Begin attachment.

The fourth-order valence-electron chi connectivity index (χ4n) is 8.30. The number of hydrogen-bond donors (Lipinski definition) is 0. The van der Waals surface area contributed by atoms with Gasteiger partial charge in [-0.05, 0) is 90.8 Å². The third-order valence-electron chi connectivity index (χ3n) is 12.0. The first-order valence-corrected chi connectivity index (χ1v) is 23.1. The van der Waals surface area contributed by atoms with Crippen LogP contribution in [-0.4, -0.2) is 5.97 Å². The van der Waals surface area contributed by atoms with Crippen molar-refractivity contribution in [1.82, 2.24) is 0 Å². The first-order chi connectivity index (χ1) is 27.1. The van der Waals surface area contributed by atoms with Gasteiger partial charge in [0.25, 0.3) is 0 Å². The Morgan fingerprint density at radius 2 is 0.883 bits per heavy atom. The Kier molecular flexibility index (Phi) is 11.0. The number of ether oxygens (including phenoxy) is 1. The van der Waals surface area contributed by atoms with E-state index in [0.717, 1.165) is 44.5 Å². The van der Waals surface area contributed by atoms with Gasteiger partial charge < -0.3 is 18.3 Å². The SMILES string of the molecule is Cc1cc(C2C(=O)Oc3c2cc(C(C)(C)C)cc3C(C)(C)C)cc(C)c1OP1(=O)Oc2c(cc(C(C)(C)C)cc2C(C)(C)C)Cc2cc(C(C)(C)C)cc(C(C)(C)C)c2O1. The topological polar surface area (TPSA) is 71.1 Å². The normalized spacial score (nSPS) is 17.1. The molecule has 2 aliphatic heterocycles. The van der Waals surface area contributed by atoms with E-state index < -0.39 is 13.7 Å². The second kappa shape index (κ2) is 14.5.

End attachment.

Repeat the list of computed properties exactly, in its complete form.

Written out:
The fourth-order valence-electron chi connectivity index (χ4n) is 8.30. The number of hydrogen-bond donors (Lipinski definition) is 0. The van der Waals surface area contributed by atoms with Gasteiger partial charge in [-0.05, 0) is 90.8 Å². The third-order valence-electron chi connectivity index (χ3n) is 12.0. The first-order valence-corrected chi connectivity index (χ1v) is 23.1. The van der Waals surface area contributed by atoms with Crippen LogP contribution in [-0.4, -0.2) is 5.97 Å². The van der Waals surface area contributed by atoms with Crippen molar-refractivity contribution in [1.82, 2.24) is 0 Å². The first-order chi connectivity index (χ1) is 27.1. The van der Waals surface area contributed by atoms with Gasteiger partial charge in [0.25, 0.3) is 0 Å². The Morgan fingerprint density at radius 2 is 0.883 bits per heavy atom. The Kier molecular flexibility index (Phi) is 11.0. The number of ether oxygens (including phenoxy) is 1. The van der Waals surface area contributed by atoms with E-state index in [0.717, 1.165) is 44.5 Å². The van der Waals surface area contributed by atoms with Gasteiger partial charge < -0.3 is 18.3 Å². The SMILES string of the molecule is Cc1cc(C2C(=O)Oc3c2cc(C(C)(C)C)cc3C(C)(C)C)cc(C)c1OP1(=O)Oc2c(cc(C(C)(C)C)cc2C(C)(C)C)Cc2cc(C(C)(C)C)cc(C(C)(C)C)c2O1. The topological polar surface area (TPSA) is 71.1 Å². The normalized spacial score (nSPS) is 17.1. The molecule has 2 aliphatic heterocycles. The van der Waals surface area contributed by atoms with E-state index < -0.39 is 13.7 Å². The second kappa shape index (κ2) is 14.5.